- to see whether a book has already been read: it is enough to search for the name of a book on the forum, or are the books listed somewhere?

Thank you in advance....
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#13  Billi 02-23-2013, 08:31 AM
desertblues, some of your questions - next categories, books already read - are answered in the first post of this thread.
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#14  desertblues 02-23-2013, 09:22 AM
thank you Billi.
I thought there were some more books previous, but the literary bookclub exists from 2011 I see now.
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#15  sun surfer 03-01-2013, 12:53 PM
As Billi said, next month's genre and previous selections are in the first post of this thread (and yep, we started not that long ago really, mid-2011). I can see how it could be easily missed at the present though because I'm in the (slow) process of updating and reformatting the post, so it's a bit messy right now. I should have it all sorted out by say mid-year at the latest.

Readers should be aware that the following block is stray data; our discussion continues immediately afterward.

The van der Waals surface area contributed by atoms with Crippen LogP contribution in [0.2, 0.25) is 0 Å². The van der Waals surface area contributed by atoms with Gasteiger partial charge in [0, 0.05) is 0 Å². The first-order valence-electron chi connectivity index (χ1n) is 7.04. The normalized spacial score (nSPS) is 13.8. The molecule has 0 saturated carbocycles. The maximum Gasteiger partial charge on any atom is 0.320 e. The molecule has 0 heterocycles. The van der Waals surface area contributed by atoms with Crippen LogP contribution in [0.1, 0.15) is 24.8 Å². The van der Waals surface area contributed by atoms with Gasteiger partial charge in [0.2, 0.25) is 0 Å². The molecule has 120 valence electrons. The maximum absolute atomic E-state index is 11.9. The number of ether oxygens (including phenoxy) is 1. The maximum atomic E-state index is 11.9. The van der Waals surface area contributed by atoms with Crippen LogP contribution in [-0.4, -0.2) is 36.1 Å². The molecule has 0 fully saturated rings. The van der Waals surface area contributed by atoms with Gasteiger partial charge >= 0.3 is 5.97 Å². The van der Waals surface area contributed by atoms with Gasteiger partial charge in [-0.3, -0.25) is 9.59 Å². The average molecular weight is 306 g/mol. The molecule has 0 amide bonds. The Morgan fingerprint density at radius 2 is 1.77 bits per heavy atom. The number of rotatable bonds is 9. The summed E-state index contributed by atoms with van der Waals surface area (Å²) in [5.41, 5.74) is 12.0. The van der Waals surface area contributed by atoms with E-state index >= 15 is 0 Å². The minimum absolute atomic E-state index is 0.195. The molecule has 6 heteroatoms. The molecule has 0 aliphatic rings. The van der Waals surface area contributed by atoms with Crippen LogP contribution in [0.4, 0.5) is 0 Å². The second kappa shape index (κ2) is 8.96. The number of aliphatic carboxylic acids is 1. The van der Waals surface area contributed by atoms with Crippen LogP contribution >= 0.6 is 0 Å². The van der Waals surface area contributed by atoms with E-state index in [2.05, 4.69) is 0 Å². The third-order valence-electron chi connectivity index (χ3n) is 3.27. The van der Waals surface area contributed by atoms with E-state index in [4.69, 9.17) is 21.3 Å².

About restrictions for the Lit Club, the main criteria is that it just be literary and fit the monthly category, and that's about it. For the most part it's left up to the nomination/voting process to weed out any nominations that might not fit well, but sometimes (rarely) I might step in if something definitely doesn't fit.

Hope that helps!
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#16  Bookpossum 03-04-2013, 11:22 PM
From time to time there seem to have been discussions about what is (or isn't) literature. As you are planning an update to the opening post in this thread, sun surfer, could I suggest that it includes a definition or at least guidelines for what we mean by literature?